Machining encompasses a wide range of materials, each selected based on the desired properties of the final product, such as strength, weight, corrosion resistance, and appearance.

Metals

Metals are the most commonly machined materials, prized for their strength, durability, and conductivity. Here’s a closer look at some of the most machined metals:

  • Stainless Steel: This alloy is durable, resistant to rust and high temperatures, making it a choice material for medical devices, cookware, and any application requiring a clean, corrosion-resistant surface.
  • Aluminum: Aluminum and its alloys are highly favored in manual machining for their lightweight and corrosion-resistant properties. This metal is ideal for aerospace, automotive, and consumer goods applications, where its ease of machining and excellent strength-to-weight ratio are highly valued. Aluminum grades such as 6061 are particularly sought after for manual machining projects due to their balance of machinability, weldability, and corrosion resistance.
  • Brass: Known for its golden appearance and excellent machinability, brass is often used for decorative items, gears, valves, and fittings. Its low friction coefficient and ability to resist tarnishing make it a preferred choice for applications requiring aesthetic appeal and moderate strength. Brass alloys, like C36000, are especially easy to machine, offering high-speed operations and fine finishes without the need for extensive tool wear.
  • Low Carbon Steel: Carbon steel, particularly low carbon varieties like 1018, is widely used in manual machining. Its popularity stems from its balance of ductility, strength, and machinability. Low carbon steel is often chosen for parts requiring good surface finish, dimensional accuracy, and weldability, making it suitable for a wide range of applications, from construction to machinery components.
  • Lead: Though used less frequently due to health and environmental concerns, lead’s low melting point and softness make it relatively easy to machine manually. It is typically used in applications requiring its high density, such as radiation shielding and battery manufacturing, where machining precision isn’t as critical.
  • Copper: Renowned for its exceptional electrical conductivity, copper is also valued in manual machining for its malleability and ductility. This metal is extensively used in electrical components, plumbing, and decorative arts. Copper’s thermal conductivity also makes it ideal for heat exchangers and radiator components, facilitating efficient machining without significant tool wear.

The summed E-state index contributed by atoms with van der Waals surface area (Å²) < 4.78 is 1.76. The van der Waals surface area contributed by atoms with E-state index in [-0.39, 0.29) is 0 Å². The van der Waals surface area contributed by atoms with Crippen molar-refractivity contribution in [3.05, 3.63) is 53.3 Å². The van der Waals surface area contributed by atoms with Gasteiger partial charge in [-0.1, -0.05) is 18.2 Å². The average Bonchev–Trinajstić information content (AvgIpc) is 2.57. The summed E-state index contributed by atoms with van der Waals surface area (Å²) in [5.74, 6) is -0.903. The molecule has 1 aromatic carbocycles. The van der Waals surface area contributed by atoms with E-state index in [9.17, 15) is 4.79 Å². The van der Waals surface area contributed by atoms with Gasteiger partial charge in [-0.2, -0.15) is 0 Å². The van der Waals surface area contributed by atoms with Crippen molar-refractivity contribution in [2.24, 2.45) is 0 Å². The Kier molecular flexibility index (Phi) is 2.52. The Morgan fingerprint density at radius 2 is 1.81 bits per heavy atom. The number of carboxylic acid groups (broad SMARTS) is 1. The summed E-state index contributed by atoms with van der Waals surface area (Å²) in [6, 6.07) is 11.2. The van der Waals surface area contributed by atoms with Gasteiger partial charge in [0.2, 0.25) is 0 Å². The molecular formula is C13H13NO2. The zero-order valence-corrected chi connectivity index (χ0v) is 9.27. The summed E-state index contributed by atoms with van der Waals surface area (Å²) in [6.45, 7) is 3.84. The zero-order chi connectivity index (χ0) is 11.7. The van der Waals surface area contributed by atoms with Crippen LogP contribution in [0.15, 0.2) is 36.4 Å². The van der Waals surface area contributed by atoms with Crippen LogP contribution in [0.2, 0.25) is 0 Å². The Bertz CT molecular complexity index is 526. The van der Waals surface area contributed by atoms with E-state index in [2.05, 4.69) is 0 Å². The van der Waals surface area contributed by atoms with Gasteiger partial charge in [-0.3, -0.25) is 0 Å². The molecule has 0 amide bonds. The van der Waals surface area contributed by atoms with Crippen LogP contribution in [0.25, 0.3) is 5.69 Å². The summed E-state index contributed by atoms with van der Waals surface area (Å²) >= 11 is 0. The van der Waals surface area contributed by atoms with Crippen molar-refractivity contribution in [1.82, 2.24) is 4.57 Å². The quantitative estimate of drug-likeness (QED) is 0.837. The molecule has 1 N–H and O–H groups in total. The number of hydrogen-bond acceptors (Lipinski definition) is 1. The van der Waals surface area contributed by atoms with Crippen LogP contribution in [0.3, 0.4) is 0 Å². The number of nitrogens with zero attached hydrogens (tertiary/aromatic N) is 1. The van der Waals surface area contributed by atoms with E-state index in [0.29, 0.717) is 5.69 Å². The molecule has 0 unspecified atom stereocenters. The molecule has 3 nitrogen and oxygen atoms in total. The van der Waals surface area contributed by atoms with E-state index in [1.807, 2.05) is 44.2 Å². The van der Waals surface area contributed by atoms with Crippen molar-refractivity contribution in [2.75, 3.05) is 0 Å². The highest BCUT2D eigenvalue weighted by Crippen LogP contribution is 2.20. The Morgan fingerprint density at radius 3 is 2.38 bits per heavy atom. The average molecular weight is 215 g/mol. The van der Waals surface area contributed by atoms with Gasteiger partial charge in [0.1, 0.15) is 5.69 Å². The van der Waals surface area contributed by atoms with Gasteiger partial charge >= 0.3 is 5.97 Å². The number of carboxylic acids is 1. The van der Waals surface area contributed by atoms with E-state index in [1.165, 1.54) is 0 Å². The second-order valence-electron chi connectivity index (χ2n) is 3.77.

• Bronze: An alloy of copper and tin, bronze stands out for its strength and corrosion resistance, alongside excellent machinability. Its historical use in bearings, bushings, and gears continues today, particularly in marine environments where its resistance to seawater corrosion is invaluable. Bronze alloys, like C93200 (SAE 660), are particularly favored for manual machining due to their ease of cutting and ability to achieve a fine finish.
  • Magnesium: Magnesium alloys are the lightest structural metals, offering a superb strength-to-weight ratio alongside good machinability. They are commonly used in automotive and aerospace industries for components where weight reduction is critical. Despite its flammability during machining, with proper precautions, magnesium can be safely machined manually to produce lightweight, strong parts.
  • Nickel Silver (German Silver): Despite its name, nickel silver contains no silver but is an alloy of nickel, copper, and zinc. It offers excellent corrosion resistance, a decorative silver-like appearance, and good machinability. This material is often used for musical instruments, architectural hardware, and decorative items, where it can be easily shaped and polished in manual machining processes.
  • Tool Steel: Tool steels are carbon and alloy steels known for their hardness, resistance to abrasion and deformation, and ability to hold a cutting edge at high temperatures. They are widely used in the manufacture of tools, molds, and dies. With a variety of grades available, tool steels like W1 (Water-hardening) and O1 (Oil-hardening) are particularly suitable for manual machining, offering a balance of wear resistance and machinability for detailed work requiring precise tolerances and finishes.

Plastics

Here are ten plastics that are widely recognized for their suitability in machining operations:

  • ABS (Acrylonitrile Butadiene Styrene): Known for its toughness and impact resistance, ABS is a common choice for automotive parts, consumer goods, and prototypes. Its ease of machining and excellent surface finish capabilities make it ideal for manual machining.